The film is flawlessly acted. There are prolonged shots where characters start a normal conversation that escalate to the level of loud argument and physical violence. The actors perform like there is no camera watching them. The final moments of the film is a spectacle, the brilliance of which has to be seen and experienced rather than be explained in words. Rana’s cold resignation from life turns into fear when she realises that her husband is in more serious a mental trauma than she is. Ebad, who had been a predictable gentleman until then, transforms into a beast whose movements you can barely guess. And the couple realise the magnitude of the rift that has formed between them.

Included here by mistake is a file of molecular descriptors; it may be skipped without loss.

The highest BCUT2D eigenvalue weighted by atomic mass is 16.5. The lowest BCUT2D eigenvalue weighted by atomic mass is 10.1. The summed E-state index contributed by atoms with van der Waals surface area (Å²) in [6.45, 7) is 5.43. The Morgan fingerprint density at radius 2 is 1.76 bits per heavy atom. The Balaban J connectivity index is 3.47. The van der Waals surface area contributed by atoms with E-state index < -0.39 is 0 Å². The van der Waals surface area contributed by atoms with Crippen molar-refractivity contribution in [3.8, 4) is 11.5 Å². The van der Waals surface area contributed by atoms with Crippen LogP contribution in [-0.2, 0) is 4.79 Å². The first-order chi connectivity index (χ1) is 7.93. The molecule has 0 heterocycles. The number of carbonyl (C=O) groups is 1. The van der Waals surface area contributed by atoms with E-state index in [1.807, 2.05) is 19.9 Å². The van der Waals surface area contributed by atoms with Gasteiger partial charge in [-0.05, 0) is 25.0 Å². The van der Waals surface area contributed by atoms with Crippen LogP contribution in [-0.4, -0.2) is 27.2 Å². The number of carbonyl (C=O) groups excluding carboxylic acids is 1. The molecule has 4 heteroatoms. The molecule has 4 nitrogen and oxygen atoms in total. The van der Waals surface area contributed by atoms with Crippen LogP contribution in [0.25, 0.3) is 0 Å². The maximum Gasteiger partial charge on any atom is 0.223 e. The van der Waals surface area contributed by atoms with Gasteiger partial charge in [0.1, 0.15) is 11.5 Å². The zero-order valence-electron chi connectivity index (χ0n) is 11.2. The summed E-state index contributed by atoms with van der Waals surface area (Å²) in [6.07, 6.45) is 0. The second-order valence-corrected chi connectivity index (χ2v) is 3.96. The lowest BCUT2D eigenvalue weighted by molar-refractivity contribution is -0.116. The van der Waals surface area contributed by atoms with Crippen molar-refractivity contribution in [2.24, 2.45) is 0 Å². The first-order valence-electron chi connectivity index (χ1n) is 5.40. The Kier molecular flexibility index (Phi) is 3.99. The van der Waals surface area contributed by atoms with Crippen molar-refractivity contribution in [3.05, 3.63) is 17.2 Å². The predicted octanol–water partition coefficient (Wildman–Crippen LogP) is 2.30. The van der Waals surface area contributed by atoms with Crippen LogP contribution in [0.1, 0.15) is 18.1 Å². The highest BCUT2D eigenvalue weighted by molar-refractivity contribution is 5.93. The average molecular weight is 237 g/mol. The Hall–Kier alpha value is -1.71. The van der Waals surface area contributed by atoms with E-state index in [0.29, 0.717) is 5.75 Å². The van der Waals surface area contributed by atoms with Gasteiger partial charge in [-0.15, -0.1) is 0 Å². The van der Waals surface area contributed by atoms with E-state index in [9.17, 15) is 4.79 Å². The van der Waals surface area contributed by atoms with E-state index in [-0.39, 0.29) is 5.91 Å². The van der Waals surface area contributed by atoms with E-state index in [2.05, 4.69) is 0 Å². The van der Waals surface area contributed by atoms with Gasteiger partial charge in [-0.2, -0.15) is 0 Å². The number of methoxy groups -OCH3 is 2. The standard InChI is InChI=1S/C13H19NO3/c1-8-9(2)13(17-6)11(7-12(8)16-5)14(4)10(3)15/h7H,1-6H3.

The Salesman is yet another testimony to why Farhadi is one of the most important filmmakers of his generation. It is cerebral, fast-paced, raw, and thoroughly observant of real life. In his films, human relationships exist on a slack-line, as vulnerable as they are in real life. And the unique grey shade that he brings to his characters is fascinating. When they go on screwing up situations and jeopardising their lives, you expect the filmmaker to interfere and set things right. But Farhadi lays back on his chair outside the frame, setting free the course of things. 


The Salesman review is a Silverscreen original article. It was not paid for or commissioned by anyone associated with the movie. and its writers do not have any commercial relationship with movies that are reviewed on the site.